Saturday, 2 November 2013

Star Trek IV: The Voyage Home (The One With The Whales)



After the emotional rollercoaster ride that was the last two installments in the Star Trek movie series, The Voyage Home comes as something of a relief. Films two to four form a sort of trilogy within the wider series, each with its own plot within a wider story arc of loyalty, sacrifice and friendship. The films differ in tone and style as vastly as any three episodes in the original series. The Wrath of Khan is a swashbuckling epic, The Search for Spock a high-stakes quest driven by desperation. Part Four, generally referred to as The One With The Whales, is utterly heartwarming, sheer comedy to be rivalled only by the season two episode, "The Trouble with Tribbles."

The crew of the Enterprise return to Earth, with a newly resurrected Captain Spock aboard, to face the consequences of all the crimes they committed to save him. Only problem is, they can't get home. Earth is under threat by a strange, alien presence which will stop at nothing to make contact with humpback whales. Unfortunately, the whales were wiped out two hundred years previously! It is up to Kirk and the Enterprise crew, aboard an unfamiliar Klingon (or possibly Romulan) ship to save the day, thus:
McCoy: "You're proposing that we go backwards in time, and find humpback whales, bring them forward in time, drop them off, and hope to hell they tell the probe what to go do with itself?"
Kirk: "That's the general idea."
McCoy: "Well, that's crazy!"
Kirk: "You got a better idea, now's the time."
After a surreal dream-sequence, Kirk, Spock and the others find themselves in 1980s San Francisco, and this is where the fun really starts. As the team try to fit into a very '80s Earth, I was reminded of nothing so much as the Back to the Future films (released around the same time.) Spock's concession to blending in with people who have never seen an extra-terrestrial consists of ripping a piece of material off his Vulcan robes and using it as a headband.

Every member of the cast gets a chance to shine in this film, and they do not disappoint. Highlights include the Russian Chekov asking random passers-by where he might find "nuclear wessels," (remember, this was during the cold war), Scotty's first attempts to use an early computer ("Hello, computer!") Doctor McCoy in a twentieth-century hospital, and Spock knocking out an obnoxious punk with a nerve-pinch, earning a round of applause from all the other passengers. Actually, shall we just say everything Spock does in this film? His logic and intelligence are as sharp as ever, but he is lovably bewildered about the social ways of humans. Fortunately he has Kirk on hand to try to guide him, and their scenes together are simply adorable, with Kirk all the while trying to get Spock to address him not as "Admiral" but as "Jim." (The scene in which Kirk and Spock argue about whether or not they like Italian food reminded me of nothing so much as an old family story about my grandparents on honeymoon, pretending to be a long-married couple!)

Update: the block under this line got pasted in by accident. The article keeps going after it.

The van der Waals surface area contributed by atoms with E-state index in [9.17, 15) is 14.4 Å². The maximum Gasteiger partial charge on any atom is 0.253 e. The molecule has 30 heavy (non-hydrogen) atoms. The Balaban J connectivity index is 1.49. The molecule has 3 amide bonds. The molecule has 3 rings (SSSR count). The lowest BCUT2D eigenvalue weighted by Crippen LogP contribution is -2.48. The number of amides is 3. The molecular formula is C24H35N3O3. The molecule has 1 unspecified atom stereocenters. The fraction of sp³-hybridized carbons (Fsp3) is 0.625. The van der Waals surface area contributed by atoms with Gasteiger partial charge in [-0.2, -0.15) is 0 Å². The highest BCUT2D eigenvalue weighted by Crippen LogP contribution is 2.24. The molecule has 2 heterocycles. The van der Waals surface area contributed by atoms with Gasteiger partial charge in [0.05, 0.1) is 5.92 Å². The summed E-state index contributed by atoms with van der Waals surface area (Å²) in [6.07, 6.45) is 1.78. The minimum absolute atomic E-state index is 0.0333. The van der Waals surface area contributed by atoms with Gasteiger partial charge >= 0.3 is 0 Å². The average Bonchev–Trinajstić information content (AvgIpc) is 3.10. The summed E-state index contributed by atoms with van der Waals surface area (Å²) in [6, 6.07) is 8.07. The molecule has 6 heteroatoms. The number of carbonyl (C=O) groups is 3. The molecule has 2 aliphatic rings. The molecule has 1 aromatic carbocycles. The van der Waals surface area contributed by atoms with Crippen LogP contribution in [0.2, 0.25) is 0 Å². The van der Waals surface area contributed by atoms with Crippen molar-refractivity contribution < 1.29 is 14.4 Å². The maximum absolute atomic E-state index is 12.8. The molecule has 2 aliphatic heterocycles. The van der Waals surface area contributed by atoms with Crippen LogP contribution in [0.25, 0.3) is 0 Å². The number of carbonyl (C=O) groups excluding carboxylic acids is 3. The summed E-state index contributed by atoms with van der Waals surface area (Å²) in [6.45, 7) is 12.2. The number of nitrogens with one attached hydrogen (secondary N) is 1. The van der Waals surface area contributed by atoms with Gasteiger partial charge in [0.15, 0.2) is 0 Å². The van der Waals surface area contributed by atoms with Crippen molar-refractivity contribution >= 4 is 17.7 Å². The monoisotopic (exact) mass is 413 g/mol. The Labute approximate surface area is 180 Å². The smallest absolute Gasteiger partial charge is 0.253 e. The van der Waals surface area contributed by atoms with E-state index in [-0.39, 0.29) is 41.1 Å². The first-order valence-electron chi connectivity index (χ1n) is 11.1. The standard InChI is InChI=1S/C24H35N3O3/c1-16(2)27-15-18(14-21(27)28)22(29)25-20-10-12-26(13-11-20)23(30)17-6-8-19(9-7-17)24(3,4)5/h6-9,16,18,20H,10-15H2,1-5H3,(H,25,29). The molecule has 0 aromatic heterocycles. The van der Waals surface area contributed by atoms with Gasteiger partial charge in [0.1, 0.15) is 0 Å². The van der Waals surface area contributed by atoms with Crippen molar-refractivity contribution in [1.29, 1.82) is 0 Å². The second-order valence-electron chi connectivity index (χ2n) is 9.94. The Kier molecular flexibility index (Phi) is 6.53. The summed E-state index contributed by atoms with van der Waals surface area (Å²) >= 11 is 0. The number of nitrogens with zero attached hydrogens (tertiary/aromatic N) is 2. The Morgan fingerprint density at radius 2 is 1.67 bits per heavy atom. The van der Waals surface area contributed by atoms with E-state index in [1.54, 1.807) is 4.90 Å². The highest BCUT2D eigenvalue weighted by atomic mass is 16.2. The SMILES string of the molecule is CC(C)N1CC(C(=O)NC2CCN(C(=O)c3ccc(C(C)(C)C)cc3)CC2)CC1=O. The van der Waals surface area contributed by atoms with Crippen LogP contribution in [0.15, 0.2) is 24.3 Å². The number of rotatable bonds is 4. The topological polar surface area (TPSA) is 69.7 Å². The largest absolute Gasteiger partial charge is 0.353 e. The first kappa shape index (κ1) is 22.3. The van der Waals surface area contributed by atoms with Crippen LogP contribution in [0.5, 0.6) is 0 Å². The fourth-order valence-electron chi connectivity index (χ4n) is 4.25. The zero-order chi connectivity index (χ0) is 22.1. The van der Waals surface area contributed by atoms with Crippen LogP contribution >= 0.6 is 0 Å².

Unlike the last two installments, the tone is too light to really convince us that there's any real danger. The earth may be at risk, and at one point a member of the crew is considered to be fatally wounded, but we feel quite secure that, this time it will all be all right in the end. Of course the crew manage to get back to their century, complete with two humpback whales named George and Gracie. Yes, Kirk and crew still have to face trial for their actions, but considering that they just saved the world from destruction, Starfleet's idea of punishment is to demote Kirk back to the rank of Captain, and give him a shiny new starship - another Enterprise, in fact. As the shuttle approached the starship, and her name and license number (same as before with an extra A on the end) were revealed, I may or may not have been pulling some strange expressions, because I was not going to cry, not at such a happy moment. Such expressions of emotion would be illogical.

I've said before that I generally dislike the use of a "reset button" story, but once more, I'll let it pass. After all, would Star Trek be as charming if it wasn't a bit cheesy from time to time? The three-part story which began with The Wrath of Khan (following on from The Motion Picture) reaches a natural ending here, and instead of dragging it out too long, the series can pick up from the familiar territory of the Enterprise without having to invent yet more convoluted excuses to get our old friends back together.

The Voyage Home is perhaps less powerful as The Search for Spock or The Wrath of Khan, but not every story has to tear its viewers' emotions to shreds. After the turmoil experienced while watching the previous two movies, I certainly felt that we had earned a happy, fun and amusing story, and The One With The Whales is most definitely that.

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